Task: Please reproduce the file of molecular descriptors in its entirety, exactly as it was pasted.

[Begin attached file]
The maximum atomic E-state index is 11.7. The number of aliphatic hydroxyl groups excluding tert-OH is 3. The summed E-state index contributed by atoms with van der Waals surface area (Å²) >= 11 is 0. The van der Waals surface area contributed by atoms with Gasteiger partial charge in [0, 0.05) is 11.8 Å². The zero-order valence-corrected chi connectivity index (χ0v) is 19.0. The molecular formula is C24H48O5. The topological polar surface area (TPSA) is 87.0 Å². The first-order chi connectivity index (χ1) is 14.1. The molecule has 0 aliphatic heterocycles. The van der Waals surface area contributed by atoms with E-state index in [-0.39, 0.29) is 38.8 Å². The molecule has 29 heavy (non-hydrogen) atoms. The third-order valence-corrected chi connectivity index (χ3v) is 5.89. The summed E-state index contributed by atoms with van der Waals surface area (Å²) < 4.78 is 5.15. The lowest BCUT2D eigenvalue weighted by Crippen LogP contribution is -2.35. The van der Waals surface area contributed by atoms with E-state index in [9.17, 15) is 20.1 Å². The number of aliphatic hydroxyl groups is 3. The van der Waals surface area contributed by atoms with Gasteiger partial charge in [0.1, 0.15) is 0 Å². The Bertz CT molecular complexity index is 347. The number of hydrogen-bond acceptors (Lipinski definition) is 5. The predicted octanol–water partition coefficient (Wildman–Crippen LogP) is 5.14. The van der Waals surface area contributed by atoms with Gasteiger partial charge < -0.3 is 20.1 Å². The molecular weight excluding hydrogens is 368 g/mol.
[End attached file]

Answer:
The maximum atomic E-state index is 11.7. The number of aliphatic hydroxyl groups excluding tert-OH is 3. The summed E-state index contributed by atoms with van der Waals surface area (Å²) >= 11 is 0. The van der Waals surface area contributed by atoms with Gasteiger partial charge in [0, 0.05) is 11.8 Å². The zero-order valence-corrected chi connectivity index (χ0v) is 19.0. The molecular formula is C24H48O5. The topological polar surface area (TPSA) is 87.0 Å². The first-order chi connectivity index (χ1) is 14.1. The molecule has 0 aliphatic heterocycles. The van der Waals surface area contributed by atoms with E-state index in [-0.39, 0.29) is 38.8 Å². The molecule has 29 heavy (non-hydrogen) atoms. The third-order valence-corrected chi connectivity index (χ3v) is 5.89. The summed E-state index contributed by atoms with van der Waals surface area (Å²) < 4.78 is 5.15. The lowest BCUT2D eigenvalue weighted by Crippen LogP contribution is -2.35. The van der Waals surface area contributed by atoms with E-state index in [9.17, 15) is 20.1 Å². The number of aliphatic hydroxyl groups is 3. The van der Waals surface area contributed by atoms with Gasteiger partial charge in [0.1, 0.15) is 0 Å². The Bertz CT molecular complexity index is 347. The number of hydrogen-bond acceptors (Lipinski definition) is 5. The predicted octanol–water partition coefficient (Wildman–Crippen LogP) is 5.14. The van der Waals surface area contributed by atoms with Gasteiger partial charge < -0.3 is 20.1 Å². The molecular weight excluding hydrogens is 368 g/mol.